After questions on tire pressure and my favorite chain lube, the most popular question I’m asked is how to become a pro team mechanic. There is no simple answer because it’s a combination of calling, personality and skill.
I could write a treatise on the subject but instead, in honor of the Amgen Tour of California, I’m going to let my camera do the talking. Some of the best mechanics in the world are here. So far they’ve worked in far-less-than-ideal conditions. For the WorldTour teams the combination of rental trucks and poor weather has made it particularly tricky.
I’ll add only a few words of wisdom to the images. For those of you aspiring to join the pro ranks as a mechanic, listen up. This is the CliffsNotes version of my mechanic’s manifesto:
• Focus on the things you can control and do them well. For the rest, go with the flow.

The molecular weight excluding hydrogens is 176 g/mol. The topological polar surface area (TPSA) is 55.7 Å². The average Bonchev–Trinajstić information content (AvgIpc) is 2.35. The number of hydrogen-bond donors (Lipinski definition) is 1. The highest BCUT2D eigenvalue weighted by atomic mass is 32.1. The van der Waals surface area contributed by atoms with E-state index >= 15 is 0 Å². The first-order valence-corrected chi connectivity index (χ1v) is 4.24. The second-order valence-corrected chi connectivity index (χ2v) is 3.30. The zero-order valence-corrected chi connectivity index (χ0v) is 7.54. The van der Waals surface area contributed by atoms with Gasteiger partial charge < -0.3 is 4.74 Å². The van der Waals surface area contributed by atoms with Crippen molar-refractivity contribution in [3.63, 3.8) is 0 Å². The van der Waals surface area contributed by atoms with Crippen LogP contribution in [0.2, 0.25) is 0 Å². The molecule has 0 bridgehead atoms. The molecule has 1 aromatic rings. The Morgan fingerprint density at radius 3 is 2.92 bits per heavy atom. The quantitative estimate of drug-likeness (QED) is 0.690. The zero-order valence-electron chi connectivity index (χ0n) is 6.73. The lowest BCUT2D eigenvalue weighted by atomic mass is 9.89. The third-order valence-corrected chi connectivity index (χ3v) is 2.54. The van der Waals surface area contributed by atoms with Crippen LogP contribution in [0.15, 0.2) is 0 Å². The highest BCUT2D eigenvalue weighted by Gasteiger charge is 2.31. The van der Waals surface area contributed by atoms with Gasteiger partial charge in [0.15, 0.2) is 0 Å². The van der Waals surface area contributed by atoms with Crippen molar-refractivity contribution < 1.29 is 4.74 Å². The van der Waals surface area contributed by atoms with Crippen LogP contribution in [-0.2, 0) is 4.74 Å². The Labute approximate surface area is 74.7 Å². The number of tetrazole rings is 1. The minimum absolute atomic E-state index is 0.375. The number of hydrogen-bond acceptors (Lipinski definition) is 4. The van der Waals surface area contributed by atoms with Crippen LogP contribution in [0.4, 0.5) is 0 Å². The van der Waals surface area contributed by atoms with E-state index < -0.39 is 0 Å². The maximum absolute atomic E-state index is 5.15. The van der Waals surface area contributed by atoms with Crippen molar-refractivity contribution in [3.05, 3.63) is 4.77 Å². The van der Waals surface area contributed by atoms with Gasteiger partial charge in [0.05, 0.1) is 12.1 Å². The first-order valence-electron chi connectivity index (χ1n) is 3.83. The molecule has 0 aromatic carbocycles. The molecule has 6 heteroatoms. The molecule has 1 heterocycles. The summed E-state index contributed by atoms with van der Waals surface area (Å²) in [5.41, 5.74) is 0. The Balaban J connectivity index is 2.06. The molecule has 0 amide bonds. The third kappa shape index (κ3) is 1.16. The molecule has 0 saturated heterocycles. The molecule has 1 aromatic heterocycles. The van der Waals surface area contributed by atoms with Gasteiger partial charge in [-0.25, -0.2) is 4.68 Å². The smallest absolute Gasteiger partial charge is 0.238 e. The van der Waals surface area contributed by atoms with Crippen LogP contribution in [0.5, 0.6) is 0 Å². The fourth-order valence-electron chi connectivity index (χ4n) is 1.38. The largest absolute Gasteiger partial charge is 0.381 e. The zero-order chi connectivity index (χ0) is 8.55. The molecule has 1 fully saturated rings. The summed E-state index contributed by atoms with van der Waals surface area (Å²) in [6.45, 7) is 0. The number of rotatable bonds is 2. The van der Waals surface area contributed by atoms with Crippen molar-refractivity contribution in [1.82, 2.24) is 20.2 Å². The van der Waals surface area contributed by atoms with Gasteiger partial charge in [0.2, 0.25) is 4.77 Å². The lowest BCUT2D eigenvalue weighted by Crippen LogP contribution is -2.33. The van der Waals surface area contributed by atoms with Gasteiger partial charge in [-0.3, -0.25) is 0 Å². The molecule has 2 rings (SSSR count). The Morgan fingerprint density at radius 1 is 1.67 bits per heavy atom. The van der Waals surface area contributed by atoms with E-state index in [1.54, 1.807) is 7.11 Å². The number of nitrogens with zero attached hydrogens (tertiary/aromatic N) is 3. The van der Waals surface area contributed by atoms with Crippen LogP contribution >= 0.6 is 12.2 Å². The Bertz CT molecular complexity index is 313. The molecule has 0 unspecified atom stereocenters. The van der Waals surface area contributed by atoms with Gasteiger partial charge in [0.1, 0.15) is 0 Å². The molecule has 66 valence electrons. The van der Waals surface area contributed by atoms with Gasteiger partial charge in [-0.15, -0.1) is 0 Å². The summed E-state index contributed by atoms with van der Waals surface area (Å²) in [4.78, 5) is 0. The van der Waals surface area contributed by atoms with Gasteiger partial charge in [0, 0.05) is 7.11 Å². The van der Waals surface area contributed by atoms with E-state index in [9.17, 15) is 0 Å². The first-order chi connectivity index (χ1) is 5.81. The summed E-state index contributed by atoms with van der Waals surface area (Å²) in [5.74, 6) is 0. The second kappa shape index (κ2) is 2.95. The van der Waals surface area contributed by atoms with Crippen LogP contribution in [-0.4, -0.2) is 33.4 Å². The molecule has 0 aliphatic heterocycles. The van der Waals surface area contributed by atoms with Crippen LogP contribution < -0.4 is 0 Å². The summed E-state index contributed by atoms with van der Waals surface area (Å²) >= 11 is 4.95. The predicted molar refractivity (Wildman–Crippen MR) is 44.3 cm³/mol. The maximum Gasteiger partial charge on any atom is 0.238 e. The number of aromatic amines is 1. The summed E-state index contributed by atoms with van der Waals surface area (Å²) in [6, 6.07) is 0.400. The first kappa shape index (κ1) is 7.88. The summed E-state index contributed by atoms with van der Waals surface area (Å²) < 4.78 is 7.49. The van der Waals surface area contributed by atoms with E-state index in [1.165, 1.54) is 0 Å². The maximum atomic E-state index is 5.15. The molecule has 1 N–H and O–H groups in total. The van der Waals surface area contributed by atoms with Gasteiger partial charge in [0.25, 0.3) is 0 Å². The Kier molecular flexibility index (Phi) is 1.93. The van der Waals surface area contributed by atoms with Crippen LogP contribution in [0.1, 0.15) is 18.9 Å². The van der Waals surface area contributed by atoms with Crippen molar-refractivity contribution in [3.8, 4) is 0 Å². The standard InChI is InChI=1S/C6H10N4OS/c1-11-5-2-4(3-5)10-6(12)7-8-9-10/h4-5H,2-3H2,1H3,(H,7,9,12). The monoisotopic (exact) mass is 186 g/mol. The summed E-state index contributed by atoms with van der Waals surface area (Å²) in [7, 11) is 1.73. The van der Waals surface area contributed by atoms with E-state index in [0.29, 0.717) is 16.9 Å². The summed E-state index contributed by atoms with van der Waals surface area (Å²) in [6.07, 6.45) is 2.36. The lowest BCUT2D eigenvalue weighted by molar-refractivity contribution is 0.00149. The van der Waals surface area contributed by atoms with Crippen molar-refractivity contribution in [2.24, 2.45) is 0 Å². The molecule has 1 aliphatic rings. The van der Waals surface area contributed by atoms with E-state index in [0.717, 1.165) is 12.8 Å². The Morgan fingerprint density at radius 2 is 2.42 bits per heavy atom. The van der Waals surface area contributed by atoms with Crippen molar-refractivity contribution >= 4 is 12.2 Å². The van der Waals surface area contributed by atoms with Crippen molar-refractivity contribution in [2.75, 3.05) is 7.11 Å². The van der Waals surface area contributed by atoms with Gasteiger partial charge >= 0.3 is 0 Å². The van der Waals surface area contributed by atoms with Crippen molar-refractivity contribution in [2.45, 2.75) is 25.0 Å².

• Pay attention and learn to listen. You’ll earn respect and improve more quickly.
• Work hard, really hard. But make sure to have some fun.
• Pack light.
• Remember that it’s not about you, it’s about the bike racers.
• There isn’t much room for ego among staff members (nor is it helpful).
• Above all else look out for your riders’ safety and your sponsors.
That’s it. It’s not rocket science. But it isn’t easy either. If you get homesick easily or if you’re particular about food and other creature comforts, stay home. But if you want to see parking lots all over the world, this could be the job for you.
Talk to local pros about helping out. You’ll have to give away a bit of work to build a reputation, but make sure you draw a line. Do not volunteer to work for a team. By doing so you undermine the earning power of established mechanics. You deserve to get paid for the work you do. Then just keep at it. Best of luck!